3 April 2013

Congee, Edward III: wondering why on earth Wells and Taylor, the editors of the Oxford Shakespeare, think this is a Shakespeare play. It is but a hack job using the Chronicles (by one Jean Froissart) of this early stage of the Hundred Years’ war(s). Shakespeare seems to have only contributed scraps but this isn’t a “Shakespeare” play.

There’s no low character speaking prose wiser than the toffs: Henry IV and V were explorations of the class system of 15th century England whereas Edward III is a stiff mediaeval miniature which takes chivalry for granted, unlike say Falstaff in his speech on “honour” in Henry IV-2. And yet Edward III post-dates Henry IV.

This is the last time I shall go outside the canon in this Grand High Shakespeare reread. A play shall have to have been in the Folio or be otherwise traditionally accepted.

Scholars, perhaps overambitious to get noticed, are IMO entirely too anxious to add to artistic or literary canons works without real merit that meet their conventional, narrow and safe views of quality.

“Shall I die?” (A Song) is in the Oxford Shakespeare, but I find it hard to accept “A Song” compared to Venus and Adonis:

EVEN as the sun with purple-colour’d face
Had ta’en his last leave of the weeping morn,
Rose-cheek’d Adonis hied him to the chase;
Hunting he loved, but love he laugh’d to scorn;
Sick-thoughted Venus makes amain unto him,
And like a bold-faced suitor ‘gins to woo him.

Compare this running metre with the halting rhythm of what we now must accept as also by Shakespeare: “Shall I die? Shall I fly Lovers’ baits and deceits, sorrow breeding? Shall I fend? Shall I send? Shall I shew, and not rue my proceeding?”

Of course, a halting metre may be appropriate where what I’ve called a running metre is not but the sentiment isn’t worth it. Moreover, there is a general consensus today that “A Song” is “A Turkey”. Which makes the real question why must we believe that Shakespeare wrote a lot, or even a little, of bad stuff. It is true that his output was less under his control than that of Ben Jonson because S was “on the game” to make money but I believe that S was at least conflicted about that. His drama could be the product of collaboration but his poetry could not, which is why his major works of poetry (Adonis, Lucrece and the Sonnets) are, like works of art of the 19th century, single works with a clear text written by one author.

The idea of S collaborating on plays is natural but the idea of him collaborating on poems, or even writing bad verse on spec, seems like nonsense. Which means that early in his career S had the experience of being an Author courtesy of his friend Henry Wriothesley. But unlike Peter Shaffer’s Mozart (in Amadeus) S chose to make money through collaboration in the theater. This could have destroyed him as a playwright through excess collaboration were it not his friends’ (not his) decision to publish the Folio. Mozart wanted to write, and get paid for, integral works of art produced by his single genius but S, perhaps, could care less (to use an American solecism). They come closest together in the forms of Die Zauberflote and The Tempest, both single-authored celebrations of life. As compared to the late Romances, the Tempest is accounted to be a single-author work, and the idea of any other fist is absurd.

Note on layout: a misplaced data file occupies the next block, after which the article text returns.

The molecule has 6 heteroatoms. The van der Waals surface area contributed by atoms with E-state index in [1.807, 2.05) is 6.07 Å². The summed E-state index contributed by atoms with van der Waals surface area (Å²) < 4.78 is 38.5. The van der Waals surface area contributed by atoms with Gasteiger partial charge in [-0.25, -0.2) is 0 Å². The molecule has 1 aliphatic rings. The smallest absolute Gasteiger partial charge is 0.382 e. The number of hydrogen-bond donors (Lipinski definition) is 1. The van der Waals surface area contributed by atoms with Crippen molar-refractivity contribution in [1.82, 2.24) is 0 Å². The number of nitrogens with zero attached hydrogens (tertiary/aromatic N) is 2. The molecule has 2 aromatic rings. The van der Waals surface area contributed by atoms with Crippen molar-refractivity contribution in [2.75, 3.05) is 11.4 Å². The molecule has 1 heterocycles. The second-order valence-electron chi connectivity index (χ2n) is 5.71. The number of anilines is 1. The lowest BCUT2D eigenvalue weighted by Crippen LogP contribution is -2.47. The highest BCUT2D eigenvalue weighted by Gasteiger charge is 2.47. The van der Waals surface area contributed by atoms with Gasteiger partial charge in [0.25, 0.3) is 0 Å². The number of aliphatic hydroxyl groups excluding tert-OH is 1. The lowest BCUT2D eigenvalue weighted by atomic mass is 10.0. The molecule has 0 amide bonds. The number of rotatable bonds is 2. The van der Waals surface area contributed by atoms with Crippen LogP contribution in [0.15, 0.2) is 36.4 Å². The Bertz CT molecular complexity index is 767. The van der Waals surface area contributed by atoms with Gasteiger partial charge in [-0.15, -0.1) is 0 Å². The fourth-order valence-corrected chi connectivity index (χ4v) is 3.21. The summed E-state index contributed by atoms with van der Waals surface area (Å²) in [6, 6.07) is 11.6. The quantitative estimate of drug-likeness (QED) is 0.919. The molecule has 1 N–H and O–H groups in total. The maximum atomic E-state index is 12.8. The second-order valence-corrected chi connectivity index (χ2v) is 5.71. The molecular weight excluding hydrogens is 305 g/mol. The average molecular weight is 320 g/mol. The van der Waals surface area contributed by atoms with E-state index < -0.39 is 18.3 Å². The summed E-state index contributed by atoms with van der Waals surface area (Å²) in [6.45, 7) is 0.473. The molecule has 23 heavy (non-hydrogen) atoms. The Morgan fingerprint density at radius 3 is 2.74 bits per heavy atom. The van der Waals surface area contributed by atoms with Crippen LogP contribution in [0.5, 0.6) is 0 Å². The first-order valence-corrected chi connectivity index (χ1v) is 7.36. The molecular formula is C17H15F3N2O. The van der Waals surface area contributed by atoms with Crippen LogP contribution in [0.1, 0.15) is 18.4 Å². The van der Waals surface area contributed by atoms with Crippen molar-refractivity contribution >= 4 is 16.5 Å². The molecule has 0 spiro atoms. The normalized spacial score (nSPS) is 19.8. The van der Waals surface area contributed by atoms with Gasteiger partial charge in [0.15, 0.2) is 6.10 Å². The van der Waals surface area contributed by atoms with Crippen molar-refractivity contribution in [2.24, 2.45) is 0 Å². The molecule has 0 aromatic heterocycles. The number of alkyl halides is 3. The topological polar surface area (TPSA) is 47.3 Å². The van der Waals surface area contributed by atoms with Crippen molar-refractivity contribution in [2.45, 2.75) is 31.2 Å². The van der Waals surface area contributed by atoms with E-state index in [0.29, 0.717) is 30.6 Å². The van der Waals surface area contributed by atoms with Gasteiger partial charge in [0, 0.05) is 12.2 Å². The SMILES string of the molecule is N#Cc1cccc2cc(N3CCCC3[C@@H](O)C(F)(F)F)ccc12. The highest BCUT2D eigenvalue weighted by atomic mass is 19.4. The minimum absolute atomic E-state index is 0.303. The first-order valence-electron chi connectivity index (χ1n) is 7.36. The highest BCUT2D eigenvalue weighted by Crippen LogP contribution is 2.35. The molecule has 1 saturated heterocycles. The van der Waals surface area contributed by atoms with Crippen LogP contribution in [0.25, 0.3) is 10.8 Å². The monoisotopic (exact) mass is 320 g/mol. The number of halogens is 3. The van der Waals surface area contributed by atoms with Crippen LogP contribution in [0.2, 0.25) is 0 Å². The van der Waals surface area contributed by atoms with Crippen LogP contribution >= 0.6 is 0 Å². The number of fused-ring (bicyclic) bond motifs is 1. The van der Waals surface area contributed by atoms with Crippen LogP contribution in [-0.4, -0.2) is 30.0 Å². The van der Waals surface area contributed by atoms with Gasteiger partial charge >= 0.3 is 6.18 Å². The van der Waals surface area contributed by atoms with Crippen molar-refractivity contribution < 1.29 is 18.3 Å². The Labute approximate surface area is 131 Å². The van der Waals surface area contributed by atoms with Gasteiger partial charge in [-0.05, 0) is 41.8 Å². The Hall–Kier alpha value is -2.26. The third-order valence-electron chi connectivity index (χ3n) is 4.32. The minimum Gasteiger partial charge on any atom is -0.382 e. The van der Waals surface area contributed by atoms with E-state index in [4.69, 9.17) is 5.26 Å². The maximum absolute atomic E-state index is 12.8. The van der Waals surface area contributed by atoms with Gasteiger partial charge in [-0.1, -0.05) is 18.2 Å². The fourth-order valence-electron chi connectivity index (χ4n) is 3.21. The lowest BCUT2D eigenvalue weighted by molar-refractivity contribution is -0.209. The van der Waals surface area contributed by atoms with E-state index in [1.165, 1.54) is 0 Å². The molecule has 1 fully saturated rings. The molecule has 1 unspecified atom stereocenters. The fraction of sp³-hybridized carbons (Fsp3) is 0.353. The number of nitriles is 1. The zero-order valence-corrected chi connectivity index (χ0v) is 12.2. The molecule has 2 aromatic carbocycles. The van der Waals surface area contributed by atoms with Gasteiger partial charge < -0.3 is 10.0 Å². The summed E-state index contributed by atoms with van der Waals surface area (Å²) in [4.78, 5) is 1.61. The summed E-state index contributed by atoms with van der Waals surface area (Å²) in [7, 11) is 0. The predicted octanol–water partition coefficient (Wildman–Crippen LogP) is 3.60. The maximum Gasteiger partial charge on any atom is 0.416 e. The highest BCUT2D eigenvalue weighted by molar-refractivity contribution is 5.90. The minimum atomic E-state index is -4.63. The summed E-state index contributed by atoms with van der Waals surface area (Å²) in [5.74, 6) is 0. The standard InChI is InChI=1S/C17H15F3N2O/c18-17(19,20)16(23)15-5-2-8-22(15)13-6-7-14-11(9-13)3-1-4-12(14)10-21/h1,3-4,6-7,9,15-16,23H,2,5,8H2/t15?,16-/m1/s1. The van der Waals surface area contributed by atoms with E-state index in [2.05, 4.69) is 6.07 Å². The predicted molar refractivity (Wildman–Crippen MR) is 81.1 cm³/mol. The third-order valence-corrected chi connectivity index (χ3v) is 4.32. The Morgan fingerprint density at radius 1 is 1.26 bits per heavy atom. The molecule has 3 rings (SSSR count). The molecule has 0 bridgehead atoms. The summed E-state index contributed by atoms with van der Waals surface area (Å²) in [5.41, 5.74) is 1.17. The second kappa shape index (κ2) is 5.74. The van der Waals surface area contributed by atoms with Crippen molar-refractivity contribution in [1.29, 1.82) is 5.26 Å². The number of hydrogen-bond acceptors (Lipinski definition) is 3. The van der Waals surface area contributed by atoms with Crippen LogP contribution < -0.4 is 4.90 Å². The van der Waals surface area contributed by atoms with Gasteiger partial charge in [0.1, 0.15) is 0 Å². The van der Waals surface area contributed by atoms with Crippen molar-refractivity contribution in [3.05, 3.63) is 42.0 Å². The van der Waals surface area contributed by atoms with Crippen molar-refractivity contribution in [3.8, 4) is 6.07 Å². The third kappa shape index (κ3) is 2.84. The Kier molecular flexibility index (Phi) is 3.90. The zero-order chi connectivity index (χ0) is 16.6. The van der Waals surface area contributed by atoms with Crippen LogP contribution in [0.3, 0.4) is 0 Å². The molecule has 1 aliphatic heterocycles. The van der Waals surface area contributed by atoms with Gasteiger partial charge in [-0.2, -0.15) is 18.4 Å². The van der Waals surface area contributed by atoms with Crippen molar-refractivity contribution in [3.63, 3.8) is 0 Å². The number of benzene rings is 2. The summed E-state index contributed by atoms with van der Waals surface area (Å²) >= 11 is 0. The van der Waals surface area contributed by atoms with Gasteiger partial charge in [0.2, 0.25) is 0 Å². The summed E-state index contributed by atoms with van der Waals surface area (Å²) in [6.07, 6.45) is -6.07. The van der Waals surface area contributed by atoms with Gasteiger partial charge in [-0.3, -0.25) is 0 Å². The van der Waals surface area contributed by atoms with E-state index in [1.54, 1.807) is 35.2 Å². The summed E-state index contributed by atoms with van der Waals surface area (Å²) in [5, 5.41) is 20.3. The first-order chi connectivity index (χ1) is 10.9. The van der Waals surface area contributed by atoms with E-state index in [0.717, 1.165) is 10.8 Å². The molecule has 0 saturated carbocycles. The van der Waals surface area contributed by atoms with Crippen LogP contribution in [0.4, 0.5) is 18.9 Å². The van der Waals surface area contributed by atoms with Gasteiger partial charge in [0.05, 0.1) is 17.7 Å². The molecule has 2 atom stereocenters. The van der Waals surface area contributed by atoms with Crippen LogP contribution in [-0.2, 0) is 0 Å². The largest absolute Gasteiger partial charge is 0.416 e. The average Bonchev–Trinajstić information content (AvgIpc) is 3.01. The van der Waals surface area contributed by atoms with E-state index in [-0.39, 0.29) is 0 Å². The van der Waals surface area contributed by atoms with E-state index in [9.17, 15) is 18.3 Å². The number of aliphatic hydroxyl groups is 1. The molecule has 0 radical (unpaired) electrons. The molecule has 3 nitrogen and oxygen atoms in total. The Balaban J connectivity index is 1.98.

An example from art is here.

A blundering and second-rate work probably by Honthorst or another Dutchman is celebrated strictly for financial reasons by the museum that owns it as a “Rubens”. The museum needed the attention and the money the attention would bring and I fear that’s the same reason Wells, Taylor et al. decided that this turkey (Edward III) was a Shakespeare, so I get to waste time reading a hack version of what I read, years ago, in Froissart’s Chronicles: Edward’s noble chastity towards the Countess of Salisbury, the “confident and o’erlusty French” before Sluys and Crecy, etc. zzzzz…

The French, as in Henry V, are in Edward III “confident and o’erlusty”. The difference is in the way Shakespeare shows this: in Henry V, Shakespeare devotes a scene to French braggadocio in the night before the battle, which also exposes splits within the French high command (notably between the Constable and the Dauphin) and this explains the French loss at Agincourt, whereas S as the putative author of Edward III, writing after he wrote Henry V, did not feel obligated to dramatically (as a dramatist) to dramatize the explanation of the French defeat as in part due to the splits within the French leadership (recall that the Dauphin’s father, in Act 3 Sc 5, commands his son the Dauphin to stay with him in Rouen: the Dauphin was not supposed to be at Agincourt).

Academics know, today, that culture is being rapidly destroyed by finance from within. My English friends in Hong Kong speak of the wonders of London where today you can hear several major orchestras and see Shakespeare performed by first rate troupes: but the likes of us can neither get positions within those troupes, for they are too few in number to but skim the cream of new theater graduates, nor afford the culture without also getting jobs, primarily in financial services that in my experience are soul-destroying.

i could prophesy, as I have said before. Indeed, as a runner, I have done so with a loud voice in the agora more than once. You should probably feel like a real insider having discovered these words, this blog, for it may be the next big thing…or maybe not.

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